Because Turcin had reasonable grounds to suspect that Conway had violated the terms of his release, the search was valid under Washington law. It does not matter whether the community corrections officers believed they would find evidence of Conway's address or contraband when they opened the shoeboxes. Washington law does not require that the search be necessary to confirm the suspicion of impermissible activity, or that it cease once the suspicion has been confirmed.



Conway argues that the search violated Washington's regulatory scheme in several respects. He did not present these arguments to the trial court.


To the extent that they are not waived, they lack merit. The departmental directive on which Conway relies does not say what he asserts. It does not require a supervisor's permission, third party consent to search shared quarters, or suspicion of a major violation.


Further, his arguments lack a factual basis. He failed to present evidence that Turcin lacked permission or that a third party shared the bedroom, and we suspect that possession of contraband is a major violation.




WALLACE, Circuit Judge, concurring in the result:


I concur only in the result of the majority.


* Our precedent on the Fourth Amendment standards governing state probation searches is in considerable disarray. One issue should be and is clear: federal law, and only federal law, governs the admissibility of evidence in federal court, even if that evidence was gathered by state officials. United States v. Brady, 993 F.2d 177, 179 (9th Cir.1993); United States v. Chavez-Vernaza, 844 F.2d 1368, 1373-74 (9th Cir.1987). However, an exception seems to have developed. In the limited context of state parole or probation searches, we may sometimes look to state law for guidance about the controlling federal issue. Thus, we have said that "[a] parole search is proper if conducted in a manner consistent with state law." United States v. Garcia-Cruz, 978 F.2d 537, 541 (9th Cir.1992), cert. denied, 508 U.S. 955, 113 S.Ct. 2453, 124 L.Ed.2d 669 (1993); see also United States v. Watts, 67 F.3d 790, 793 (9th Cir.1995) (Watts) ("[P]robation searches conducted pursuant to state law satisfy the Fourth Amendment's reasonableness requirement."), overruled on other grounds, --- U.S. ----, 117 S.Ct. 633, 136 L.Ed.2d 554 (1997); United States v. Wryn, 952 F.2d 1122, 1124 (9th Cir.1991) (Wryn) ("[H]ad the warrantless search of the probationer Wryn's home been authorized by either Montana state law or by Wryn's probation agreement we would consider the search 'reasonable' under the fourth amendment.").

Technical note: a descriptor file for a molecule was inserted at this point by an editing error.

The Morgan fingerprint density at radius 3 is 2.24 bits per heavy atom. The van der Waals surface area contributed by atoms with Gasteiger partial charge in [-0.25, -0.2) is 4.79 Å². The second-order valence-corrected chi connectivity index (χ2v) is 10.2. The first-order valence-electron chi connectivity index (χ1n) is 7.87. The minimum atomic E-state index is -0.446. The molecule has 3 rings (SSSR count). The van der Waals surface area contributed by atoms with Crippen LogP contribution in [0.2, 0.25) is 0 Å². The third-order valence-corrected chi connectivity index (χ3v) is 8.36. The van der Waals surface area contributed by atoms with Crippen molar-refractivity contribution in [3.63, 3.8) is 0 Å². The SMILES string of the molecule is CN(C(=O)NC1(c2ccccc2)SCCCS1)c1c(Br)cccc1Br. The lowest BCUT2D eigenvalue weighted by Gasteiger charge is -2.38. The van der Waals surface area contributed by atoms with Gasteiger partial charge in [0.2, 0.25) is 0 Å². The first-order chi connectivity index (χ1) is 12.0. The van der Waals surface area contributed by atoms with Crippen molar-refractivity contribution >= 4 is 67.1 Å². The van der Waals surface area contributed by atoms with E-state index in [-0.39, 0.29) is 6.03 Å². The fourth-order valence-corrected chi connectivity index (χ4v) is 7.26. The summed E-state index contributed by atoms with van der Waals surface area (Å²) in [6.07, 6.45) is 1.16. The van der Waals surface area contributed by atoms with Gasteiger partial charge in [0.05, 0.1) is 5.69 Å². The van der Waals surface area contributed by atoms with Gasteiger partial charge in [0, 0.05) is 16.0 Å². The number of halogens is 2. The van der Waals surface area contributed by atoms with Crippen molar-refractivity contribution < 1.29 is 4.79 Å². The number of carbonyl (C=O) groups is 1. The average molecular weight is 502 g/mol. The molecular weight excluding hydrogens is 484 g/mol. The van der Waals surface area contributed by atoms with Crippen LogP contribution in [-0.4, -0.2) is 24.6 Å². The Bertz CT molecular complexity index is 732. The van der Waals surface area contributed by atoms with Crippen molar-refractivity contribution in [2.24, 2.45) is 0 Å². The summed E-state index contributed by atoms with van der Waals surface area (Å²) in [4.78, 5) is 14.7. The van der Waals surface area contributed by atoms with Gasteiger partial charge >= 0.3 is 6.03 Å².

We must, of course, receive our primary guidance from the United States Supreme Court. Its decision in Griffin v. Wisconsin, 483 U.S. 868, 107 S.Ct. 3164, 97 L.Ed.2d 709 (1987) (Griffin), sheds much light on the issues before us. In Griffin, the Court characterized the Wisconsin Supreme Court's holding as follows: "any search of a probationer's home by a probation officer satisfies the Fourth Amendment as long as the information possessed by the officer satisfies a federal 'reasonable grounds' standard." Id. at 872, 107 S.Ct. at 3167. The Supreme Court affirmed but "f[ound] it unnecessary to embrace [that] new principle of law." Id. Instead, the Court held that the search "satisfied the demands of the Fourth Amendment because it was carried out pursuant to a regulation that itself satisfies the Fourth Amendment's reasonableness requirement." Id. at 873, 107 S.Ct. at 3167. The Wisconsin regulation at issue "permit[ted] any probation officer to search a probationer's home without a warrant as long as his supervisor approves and as long as there are 'reasonable grounds' to believe the presence of contraband." Id. at 870-71, 107 S.Ct. at 3166-67.


Washington has a similar regulatory structure. Washington Revised Code § 9.94A.195 provides that "[i]f there is reasonable cause to believe that an offender has violated a condition or requirement of the sentence, an offender may be required to submit to a search and seizure of the offender's person, residence, automobile, or other personal property." The Washington courts have not further defined "reasonable cause," as used in that statute. The Washington Department of Corrections has promulgated a regulation, DIR 904-F, which purports to define the cause necessary to justify a search as "[r]eliable information which would cause an officer to believe that the offender is in possession of evidence that shows a serious violation/infraction has occurred or a sentence requirement has been violated."


I need not decide whether the Washington courts would accept the Department's definition. Conway's probation officers had probable cause to search his residence at 1930 West College. I am confident that Washington Revised Code § 9.94A.195, however interpreted, requires no more than that.



This case presents an additional problem in the interaction between state and federal law. Griffin holds that state probation officers may search the known residence of a probationer upon reasonable grounds if state law so provides. One can read Griffin as not squarely resolving what standard applies when there is doubt about the probationer's residence. Our precedents on this issue, unfortunately, are inconsistent. In United States v. Harper, 928 F.2d 894, 896 (9th Cir.1991) (Harper), we held that a probation search was lawful because the officers had probable cause to believe that the probationer lived at the searched residence. But in United States v. Dally, 606 F.2d 861, 863 (9th Cir.1979), we held that a "reasonable belief" that the parolee had moved to the residence in question provided a "reasonable basis" for the parole search. See also United States v. Davis, 932 F.2d 752, 758-60 (9th Cir.1991) (item may be searched if there is "reasonable suspicion" that it is within the ownership, possession, or control of the probationer); Harper, 928 F.2d at 896 (citing Dally with approval); Watts, 67 F.3d at 795 (recognizing "some tension" between Harper and Dally).